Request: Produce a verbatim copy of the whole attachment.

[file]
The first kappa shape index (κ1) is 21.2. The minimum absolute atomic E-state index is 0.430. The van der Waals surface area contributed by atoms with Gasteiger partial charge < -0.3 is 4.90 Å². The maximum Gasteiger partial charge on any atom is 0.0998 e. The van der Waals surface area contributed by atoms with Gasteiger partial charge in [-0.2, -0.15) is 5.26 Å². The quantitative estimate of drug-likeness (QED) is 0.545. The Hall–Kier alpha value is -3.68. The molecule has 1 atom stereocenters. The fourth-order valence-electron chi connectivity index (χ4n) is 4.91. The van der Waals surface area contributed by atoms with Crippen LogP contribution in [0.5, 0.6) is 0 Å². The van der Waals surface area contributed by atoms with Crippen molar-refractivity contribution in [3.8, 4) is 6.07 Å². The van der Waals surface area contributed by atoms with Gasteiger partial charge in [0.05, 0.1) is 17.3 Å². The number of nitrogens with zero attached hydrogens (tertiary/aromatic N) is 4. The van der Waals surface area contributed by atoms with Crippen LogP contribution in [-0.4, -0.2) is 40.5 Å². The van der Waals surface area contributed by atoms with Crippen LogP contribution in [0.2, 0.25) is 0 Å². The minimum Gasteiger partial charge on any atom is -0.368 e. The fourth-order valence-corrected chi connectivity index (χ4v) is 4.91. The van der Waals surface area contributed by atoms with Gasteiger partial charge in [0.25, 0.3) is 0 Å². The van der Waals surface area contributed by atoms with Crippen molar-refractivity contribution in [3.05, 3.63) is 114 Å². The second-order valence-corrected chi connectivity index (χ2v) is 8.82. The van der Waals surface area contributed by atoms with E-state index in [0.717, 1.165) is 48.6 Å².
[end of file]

The first kappa shape index (κ1) is 21.2. The minimum absolute atomic E-state index is 0.430. The van der Waals surface area contributed by atoms with Gasteiger partial charge < -0.3 is 4.90 Å². The maximum Gasteiger partial charge on any atom is 0.0998 e. The van der Waals surface area contributed by atoms with Gasteiger partial charge in [-0.2, -0.15) is 5.26 Å². The quantitative estimate of drug-likeness (QED) is 0.545. The Hall–Kier alpha value is -3.68. The molecule has 1 atom stereocenters. The fourth-order valence-electron chi connectivity index (χ4n) is 4.91. The van der Waals surface area contributed by atoms with Crippen LogP contribution in [0.5, 0.6) is 0 Å². The van der Waals surface area contributed by atoms with Crippen molar-refractivity contribution in [3.8, 4) is 6.07 Å². The van der Waals surface area contributed by atoms with Gasteiger partial charge in [0.05, 0.1) is 17.3 Å². The number of nitrogens with zero attached hydrogens (tertiary/aromatic N) is 4. The van der Waals surface area contributed by atoms with Crippen LogP contribution in [-0.4, -0.2) is 40.5 Å². The van der Waals surface area contributed by atoms with Crippen LogP contribution in [0.2, 0.25) is 0 Å². The minimum Gasteiger partial charge on any atom is -0.368 e. The fourth-order valence-corrected chi connectivity index (χ4v) is 4.91. The van der Waals surface area contributed by atoms with Gasteiger partial charge in [0.25, 0.3) is 0 Å². The van der Waals surface area contributed by atoms with Crippen molar-refractivity contribution in [3.05, 3.63) is 114 Å². The second-order valence-corrected chi connectivity index (χ2v) is 8.82. The van der Waals surface area contributed by atoms with E-state index in [0.717, 1.165) is 48.6 Å².